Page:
“She said, ‘You have it so easy, because in France, the waiters wash windows, do everything,’” Lester recalls. “They’re professionals. There’s the expectation that ‘I’m working for this firm, and I do anything that’s needed to be done.'”
The contrast was striking to Lester: Unlike in France, U.S. restaurants can pay their waiters as little as the federal tipped minimum wage of $2.13 an hour in many states, so they’re essentially working for their customers on commission, rather than the employer. That explained his reluctance to do anything that didn’t directly interface with the person who’d be leaving him a tip.
The experience stuck with Lester. Now an assistant professor at the University of North Carolina-Chapel Hill, he started thinking about the impact of higher minimum wages and other worker-friendly mandates in American cities on the structure of low-wage jobs. And this month, he published one of the first qualitative studies on a new wave of employment legislation, focusing on what’s happened in the industry where he used to work: Restaurants.
It’s an important inquiry. Over the past few years, as liberal priorities have been stymied on the state and federal level, a number of cities have emerged as islands with worker-friendly policies like higher minimum wages and mandatory paid sick leave. More are likely to emerge in the years ahead, with campaigns gaining steam around the country, and both proponents and opponents will be looking around to see what happened in the places that took the lead.
They might look first to San Francisco, which has served as a proving ground for many of these policies — the minimum wage there is now $12.25, and all employers are required to offer paid sick days and contribute to their employees’ health insurance. That’s where Lester decided to focus his study, in comparison with a place nearby his current home in North Carolina — the Research Triangle Park region, including Raleigh-Durham and Chapel Hill — which is of comparable size and has a similar customer base of high-earning, tech-savvy restaurant-goers, but has no locally-enacted employment mandates to speak of.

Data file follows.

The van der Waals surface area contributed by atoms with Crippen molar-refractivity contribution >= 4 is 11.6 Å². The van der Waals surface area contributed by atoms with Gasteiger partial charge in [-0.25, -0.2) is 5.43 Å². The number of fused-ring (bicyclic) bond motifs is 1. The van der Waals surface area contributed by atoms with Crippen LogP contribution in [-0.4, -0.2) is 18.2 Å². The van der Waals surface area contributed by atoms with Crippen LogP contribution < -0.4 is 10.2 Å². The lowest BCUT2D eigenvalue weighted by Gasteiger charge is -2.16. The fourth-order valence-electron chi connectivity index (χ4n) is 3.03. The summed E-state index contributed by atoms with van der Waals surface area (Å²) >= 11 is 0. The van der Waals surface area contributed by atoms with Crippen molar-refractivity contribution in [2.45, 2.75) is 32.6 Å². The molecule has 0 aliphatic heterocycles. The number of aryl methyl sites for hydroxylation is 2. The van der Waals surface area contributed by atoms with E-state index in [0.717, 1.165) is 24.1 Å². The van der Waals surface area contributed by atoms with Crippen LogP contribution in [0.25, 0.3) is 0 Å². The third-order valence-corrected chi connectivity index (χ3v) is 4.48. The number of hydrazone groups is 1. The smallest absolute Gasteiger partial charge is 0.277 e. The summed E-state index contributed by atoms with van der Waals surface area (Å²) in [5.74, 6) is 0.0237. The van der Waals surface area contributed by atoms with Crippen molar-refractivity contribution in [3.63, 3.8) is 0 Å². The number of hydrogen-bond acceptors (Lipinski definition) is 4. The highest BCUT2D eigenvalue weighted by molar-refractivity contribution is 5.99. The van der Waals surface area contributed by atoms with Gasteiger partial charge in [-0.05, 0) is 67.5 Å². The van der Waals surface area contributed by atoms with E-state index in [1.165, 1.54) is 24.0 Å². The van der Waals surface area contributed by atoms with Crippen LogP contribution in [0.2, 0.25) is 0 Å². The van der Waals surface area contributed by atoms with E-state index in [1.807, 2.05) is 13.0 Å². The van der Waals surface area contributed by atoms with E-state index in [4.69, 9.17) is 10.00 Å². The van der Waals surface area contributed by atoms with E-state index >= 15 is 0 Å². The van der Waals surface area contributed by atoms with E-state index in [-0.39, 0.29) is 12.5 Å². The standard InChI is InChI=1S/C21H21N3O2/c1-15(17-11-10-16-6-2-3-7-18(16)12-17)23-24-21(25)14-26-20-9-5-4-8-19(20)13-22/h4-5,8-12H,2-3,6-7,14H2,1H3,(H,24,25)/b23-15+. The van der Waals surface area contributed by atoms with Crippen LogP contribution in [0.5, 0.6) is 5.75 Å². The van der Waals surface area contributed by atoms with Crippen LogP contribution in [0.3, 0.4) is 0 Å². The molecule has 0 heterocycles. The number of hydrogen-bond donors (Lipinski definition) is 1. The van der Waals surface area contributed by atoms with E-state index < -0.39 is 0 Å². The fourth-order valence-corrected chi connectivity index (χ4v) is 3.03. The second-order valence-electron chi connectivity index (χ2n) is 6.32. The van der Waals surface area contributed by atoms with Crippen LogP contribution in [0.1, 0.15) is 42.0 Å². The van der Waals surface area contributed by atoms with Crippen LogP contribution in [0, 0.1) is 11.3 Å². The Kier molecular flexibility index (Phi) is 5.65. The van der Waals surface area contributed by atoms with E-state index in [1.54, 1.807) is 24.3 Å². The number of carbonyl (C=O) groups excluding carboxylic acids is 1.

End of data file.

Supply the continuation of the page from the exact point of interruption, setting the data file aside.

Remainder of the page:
Quantitatively, it's still probably too early to tell precisely what impact the new generation of higher minimum wages has had on employment overall. Instead, Lester took a more anthropological approach. What he found, through a series of interviews and surveys of full-service restaurant managers in both cities, was highly relevant to the French restaurant owner’s comment in Chicago: The restaurant scene in San Francisco turned out to be much more professionalized than the one in North Carolina. Managers spend more time looking for skilled workers with the names of reputable establishments on their resumes, and then keep them as long as they can, sometimes by offering non-monetary perks like access to the restaurant's wholesale purchasing account for culinary side projects.
In Research Triangle Park, by contrast, fully 46 percent of servers are hired with no experience at all — compared to eight percent in San Francisco — and treated as replaceable. Servers are more commonly part-time college students, and turnover in Research Triangle Park is 31.1 percent annually compared to 15.9 percent in San Francisco. “We don't look for the skill,” said one upscale bar and grill manager in Raleigh. “I can teach anybody how to cook steaks. What I can't teach is how to be a good person.”
Of course, there is some virtue in maintaining access for people who don’t already have prior experience — especially if employers are then willing to train new hires, as Lester found was more common in Research Triangle Park than San Francisco. But he says it’s still possible to work your way up the ladder in San Francisco, by starting in limited-service restaurants to gain proficiency. And the higher standards in San Francisco mean that ladder can lead to a stable, long-term profession, which essentially doesn’t exist in North Carolina.
“Restaurant jobs are defined and structured as stepping stone jobs, essentially throwaway jobs,” Lester says. “The problem is, since we don’t have middle class jobs to step into, that becomes a policy problem in itself.”
Still, the people who actually work in San Francisco’s booming restaurant industry say things are hardly perfect. Housing costs are so high in the city and surrounding area that even the higher wages aren’t enough to live on unless you spend hours commuting. And laws are only as good as the government’s ability to enforce them.
“Even though you have a higher minimum wage, you can still have abusive practices,” says Evelyn Rangel-Medina, director of the non-profit Restaurant Opportunities Center of the Bay Area. Every day, she hears from workers who claim to have been treated unfairly. “Certain employers find ways to circumvent the law by shaving off hours, or having them come in early to do prep work.”
In addition, the higher minimum wage has exacerbated the divide between tipped front-of-the-house workers and those who toil in the kitchen, which can also break down along racial and ethnic lines. For that reason, the Restaurant Opportunities Center — whose work Lester cites in his paper — is working with a number of restaurants to cross-train their employees, so that Hispanic people have a chance to work the higher-earning server jobs as well.
But overall, to Lester, San Francisco’s higher standards have turned a field that in other places is thought of as low-prestige and low-skill, for people who need part-time work or a bridge between “real” careers, into something entirely different.
"You take an industry that by and large is so available, the process is so familiar, it’s not radically different,” Lester says, of the restaurant business across cities and countries. “But the labor process and the jobs, and the way we talk about these jobs is very different. The way we define jobs in a normative sense can change.”